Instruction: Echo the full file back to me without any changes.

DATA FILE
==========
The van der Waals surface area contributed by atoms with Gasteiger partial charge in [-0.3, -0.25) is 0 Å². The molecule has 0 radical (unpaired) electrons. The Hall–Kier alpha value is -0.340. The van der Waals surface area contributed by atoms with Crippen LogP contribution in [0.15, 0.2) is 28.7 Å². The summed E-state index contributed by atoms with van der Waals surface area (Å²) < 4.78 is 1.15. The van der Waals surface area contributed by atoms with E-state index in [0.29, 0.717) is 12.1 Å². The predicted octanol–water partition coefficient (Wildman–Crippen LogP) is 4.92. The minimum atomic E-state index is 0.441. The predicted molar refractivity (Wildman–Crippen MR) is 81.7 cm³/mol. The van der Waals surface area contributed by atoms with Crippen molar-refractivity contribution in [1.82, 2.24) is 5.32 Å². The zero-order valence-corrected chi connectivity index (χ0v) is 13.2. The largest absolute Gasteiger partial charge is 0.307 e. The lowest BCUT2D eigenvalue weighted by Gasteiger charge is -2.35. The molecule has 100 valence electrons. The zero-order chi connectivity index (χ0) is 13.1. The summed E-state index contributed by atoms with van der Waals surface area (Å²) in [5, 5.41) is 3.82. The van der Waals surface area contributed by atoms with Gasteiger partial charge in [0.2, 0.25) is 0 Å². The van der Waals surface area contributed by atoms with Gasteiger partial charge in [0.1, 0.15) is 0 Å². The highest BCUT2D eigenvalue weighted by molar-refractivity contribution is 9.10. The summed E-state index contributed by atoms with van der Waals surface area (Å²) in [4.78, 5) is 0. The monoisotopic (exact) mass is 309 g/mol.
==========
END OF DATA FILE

The van der Waals surface area contributed by atoms with Gasteiger partial charge in [-0.3, -0.25) is 0 Å². The molecule has 0 radical (unpaired) electrons. The Hall–Kier alpha value is -0.340. The van der Waals surface area contributed by atoms with Crippen LogP contribution in [0.15, 0.2) is 28.7 Å². The summed E-state index contributed by atoms with van der Waals surface area (Å²) < 4.78 is 1.15. The van der Waals surface area contributed by atoms with E-state index in [0.29, 0.717) is 12.1 Å². The predicted octanol–water partition coefficient (Wildman–Crippen LogP) is 4.92. The minimum atomic E-state index is 0.441. The predicted molar refractivity (Wildman–Crippen MR) is 81.7 cm³/mol. The van der Waals surface area contributed by atoms with Crippen molar-refractivity contribution in [1.82, 2.24) is 5.32 Å². The zero-order valence-corrected chi connectivity index (χ0v) is 13.2. The largest absolute Gasteiger partial charge is 0.307 e. The lowest BCUT2D eigenvalue weighted by Gasteiger charge is -2.35. The molecule has 100 valence electrons. The zero-order chi connectivity index (χ0) is 13.1. The summed E-state index contributed by atoms with van der Waals surface area (Å²) in [5, 5.41) is 3.82. The van der Waals surface area contributed by atoms with Gasteiger partial charge in [0.2, 0.25) is 0 Å². The van der Waals surface area contributed by atoms with Gasteiger partial charge in [0.1, 0.15) is 0 Å². The highest BCUT2D eigenvalue weighted by molar-refractivity contribution is 9.10. The summed E-state index contributed by atoms with van der Waals surface area (Å²) in [4.78, 5) is 0. The monoisotopic (exact) mass is 309 g/mol.